Asks how many people have never had to use a table for layout and counts them: Nine. Asks how many find CSS easy: At best a few dozen. “A challenge”? About three times as many hands go up, including mine.

Standards make for quicker redesigns, and that time saving is important even to us “because we are extremely concerned about our presentation layer [fingers her hair], and mine has gotten grey.”

  1. Question from Julian: Will streaming media come through the browser in the future without plug-ins?

    A. I don’t know if I’m the right person to ask that. Accessibility will still be a huge factor. I honestly don’t know.

    Interjection from man: What about SMIL?

    A. Implementation, third-party support, slow movement at the W3C (“and I say that as an Invited Expert; we know the pain”).

  2. Question from man: Since about 97% of the audience is running a blog, is the announcement with Microsoft?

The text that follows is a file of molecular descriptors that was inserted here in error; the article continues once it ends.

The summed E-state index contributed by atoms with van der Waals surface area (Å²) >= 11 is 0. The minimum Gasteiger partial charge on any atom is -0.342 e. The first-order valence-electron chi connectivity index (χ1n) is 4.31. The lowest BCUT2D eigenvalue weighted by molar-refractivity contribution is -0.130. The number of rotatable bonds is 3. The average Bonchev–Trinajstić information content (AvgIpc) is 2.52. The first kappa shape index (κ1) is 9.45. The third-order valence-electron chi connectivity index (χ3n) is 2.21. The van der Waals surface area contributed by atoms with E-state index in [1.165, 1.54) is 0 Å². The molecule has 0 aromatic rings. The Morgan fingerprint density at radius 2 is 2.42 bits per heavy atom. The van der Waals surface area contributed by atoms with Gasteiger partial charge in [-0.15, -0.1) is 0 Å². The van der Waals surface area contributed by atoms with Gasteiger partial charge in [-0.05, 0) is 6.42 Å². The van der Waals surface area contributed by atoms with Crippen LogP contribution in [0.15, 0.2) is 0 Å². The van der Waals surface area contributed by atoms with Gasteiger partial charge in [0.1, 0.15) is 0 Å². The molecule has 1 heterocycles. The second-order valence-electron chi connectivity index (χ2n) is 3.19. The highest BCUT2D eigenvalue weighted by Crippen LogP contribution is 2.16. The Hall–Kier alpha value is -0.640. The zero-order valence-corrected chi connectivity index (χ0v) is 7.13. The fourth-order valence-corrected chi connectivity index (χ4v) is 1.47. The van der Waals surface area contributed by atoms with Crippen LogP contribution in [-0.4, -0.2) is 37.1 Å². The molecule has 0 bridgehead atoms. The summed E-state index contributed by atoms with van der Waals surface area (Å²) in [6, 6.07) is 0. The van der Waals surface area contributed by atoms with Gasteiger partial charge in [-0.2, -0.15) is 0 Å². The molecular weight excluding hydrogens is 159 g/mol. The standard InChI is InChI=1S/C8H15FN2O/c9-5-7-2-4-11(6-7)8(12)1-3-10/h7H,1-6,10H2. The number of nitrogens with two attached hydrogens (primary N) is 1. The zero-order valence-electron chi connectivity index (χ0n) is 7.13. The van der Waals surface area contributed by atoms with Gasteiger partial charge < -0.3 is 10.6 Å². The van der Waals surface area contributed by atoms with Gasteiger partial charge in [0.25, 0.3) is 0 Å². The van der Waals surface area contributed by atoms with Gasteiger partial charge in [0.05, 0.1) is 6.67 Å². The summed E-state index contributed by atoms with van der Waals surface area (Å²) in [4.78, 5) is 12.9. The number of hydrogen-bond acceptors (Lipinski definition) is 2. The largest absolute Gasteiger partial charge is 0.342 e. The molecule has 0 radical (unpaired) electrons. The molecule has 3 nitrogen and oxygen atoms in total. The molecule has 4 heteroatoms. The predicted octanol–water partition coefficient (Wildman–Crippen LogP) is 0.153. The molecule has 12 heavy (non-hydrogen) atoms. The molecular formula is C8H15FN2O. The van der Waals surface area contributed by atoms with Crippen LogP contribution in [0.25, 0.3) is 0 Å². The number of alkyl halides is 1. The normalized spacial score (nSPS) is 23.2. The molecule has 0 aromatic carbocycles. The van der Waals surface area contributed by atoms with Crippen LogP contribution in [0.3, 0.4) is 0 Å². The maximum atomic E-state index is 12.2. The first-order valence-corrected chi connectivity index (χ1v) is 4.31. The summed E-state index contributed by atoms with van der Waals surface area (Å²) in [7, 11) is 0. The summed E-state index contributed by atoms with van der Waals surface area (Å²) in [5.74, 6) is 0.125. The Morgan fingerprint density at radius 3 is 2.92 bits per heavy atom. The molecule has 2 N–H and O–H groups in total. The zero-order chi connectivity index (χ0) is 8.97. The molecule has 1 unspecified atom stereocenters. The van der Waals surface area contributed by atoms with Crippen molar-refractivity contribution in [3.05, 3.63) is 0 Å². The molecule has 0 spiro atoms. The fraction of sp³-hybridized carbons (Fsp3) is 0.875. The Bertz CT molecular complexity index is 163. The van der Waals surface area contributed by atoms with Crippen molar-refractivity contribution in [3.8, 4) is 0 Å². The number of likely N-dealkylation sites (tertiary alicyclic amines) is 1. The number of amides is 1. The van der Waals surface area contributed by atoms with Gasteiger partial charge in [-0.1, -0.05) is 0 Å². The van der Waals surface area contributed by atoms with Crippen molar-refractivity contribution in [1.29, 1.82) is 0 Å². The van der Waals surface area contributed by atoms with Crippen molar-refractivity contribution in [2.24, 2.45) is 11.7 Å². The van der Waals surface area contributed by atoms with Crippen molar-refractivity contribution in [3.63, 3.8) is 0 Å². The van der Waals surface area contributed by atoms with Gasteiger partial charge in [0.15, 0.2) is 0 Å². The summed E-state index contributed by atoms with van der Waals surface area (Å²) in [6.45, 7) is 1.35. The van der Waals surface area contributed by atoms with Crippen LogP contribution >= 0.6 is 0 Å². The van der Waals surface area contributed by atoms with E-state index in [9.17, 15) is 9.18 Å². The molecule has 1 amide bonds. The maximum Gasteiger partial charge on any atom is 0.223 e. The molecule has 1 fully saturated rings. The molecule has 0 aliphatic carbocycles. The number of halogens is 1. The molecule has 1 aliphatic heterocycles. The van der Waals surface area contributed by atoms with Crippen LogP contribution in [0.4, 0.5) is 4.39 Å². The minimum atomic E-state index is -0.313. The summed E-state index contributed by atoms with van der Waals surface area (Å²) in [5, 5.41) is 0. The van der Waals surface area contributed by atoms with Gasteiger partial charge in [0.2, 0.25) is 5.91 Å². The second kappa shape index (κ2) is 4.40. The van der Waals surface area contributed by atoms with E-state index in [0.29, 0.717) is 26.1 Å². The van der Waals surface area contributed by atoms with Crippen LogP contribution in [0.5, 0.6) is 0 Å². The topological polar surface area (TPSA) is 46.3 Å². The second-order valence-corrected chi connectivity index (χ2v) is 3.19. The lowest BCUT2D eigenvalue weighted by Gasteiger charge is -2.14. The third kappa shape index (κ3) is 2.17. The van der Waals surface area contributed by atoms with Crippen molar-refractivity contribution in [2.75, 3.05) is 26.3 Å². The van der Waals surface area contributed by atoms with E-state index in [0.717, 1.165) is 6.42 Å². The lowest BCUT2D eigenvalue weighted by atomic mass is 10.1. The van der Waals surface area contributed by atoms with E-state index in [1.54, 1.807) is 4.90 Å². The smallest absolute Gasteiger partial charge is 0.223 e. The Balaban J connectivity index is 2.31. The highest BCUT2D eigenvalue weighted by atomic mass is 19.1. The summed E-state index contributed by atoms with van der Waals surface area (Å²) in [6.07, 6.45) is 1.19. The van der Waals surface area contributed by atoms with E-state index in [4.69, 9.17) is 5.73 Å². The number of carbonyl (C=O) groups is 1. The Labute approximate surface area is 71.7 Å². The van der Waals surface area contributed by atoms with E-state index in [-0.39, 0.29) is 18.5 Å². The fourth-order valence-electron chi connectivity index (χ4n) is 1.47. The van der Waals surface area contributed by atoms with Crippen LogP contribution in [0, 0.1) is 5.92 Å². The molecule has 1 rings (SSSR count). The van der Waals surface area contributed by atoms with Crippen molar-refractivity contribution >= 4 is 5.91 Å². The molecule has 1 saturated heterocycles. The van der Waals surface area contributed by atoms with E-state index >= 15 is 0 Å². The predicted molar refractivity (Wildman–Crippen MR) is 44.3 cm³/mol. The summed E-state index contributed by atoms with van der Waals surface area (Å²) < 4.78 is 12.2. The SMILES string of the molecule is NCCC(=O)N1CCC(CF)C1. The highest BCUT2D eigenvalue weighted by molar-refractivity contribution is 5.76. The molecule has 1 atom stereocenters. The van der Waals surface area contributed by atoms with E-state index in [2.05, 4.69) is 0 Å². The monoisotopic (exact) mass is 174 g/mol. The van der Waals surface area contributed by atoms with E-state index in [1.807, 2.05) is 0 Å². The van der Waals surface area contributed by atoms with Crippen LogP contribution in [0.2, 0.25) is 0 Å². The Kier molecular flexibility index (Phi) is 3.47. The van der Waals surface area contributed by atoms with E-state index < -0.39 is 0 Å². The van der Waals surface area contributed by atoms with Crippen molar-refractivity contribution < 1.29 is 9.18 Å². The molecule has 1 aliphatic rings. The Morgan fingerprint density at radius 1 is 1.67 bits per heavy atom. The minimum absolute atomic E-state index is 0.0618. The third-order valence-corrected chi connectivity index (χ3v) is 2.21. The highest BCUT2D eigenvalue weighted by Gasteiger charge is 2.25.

A. I would very, very much appreciate it if you waited until a week or two. Obviously I said it, but I don’t want to get into any problems. Yesterday I felt it fair to speak about it. We just haven’t made a formal announcement. You can hint at it. OK? [No, Molly, not OK. We can report statements made – on two separate days – in a public forum. Off-the-record status must be separately negotiated in advance, and you’d have to have done that with 300 people.]

  3. Question from man: What’s the difference between a CSS wireframe and the finished result?

    A. I don’t have examples on my computer, but just think about a minimally-marked-up document with minimal style.

  4. Question from man: Wireframing, you said, can be quick and easy, but do you know of any case studies that can back that up?

    A. No case studies per se. The DevEdge process is documented on Eric Meyer’s site. He and I have been doing early work on this in the prototyping phase. There’s no formal white paper or documentation. In due time, but not right now. “Of course, you’re welcome to use the presentation material here as well, if that might help.” They may be assembling links of case studies from audiencemembers.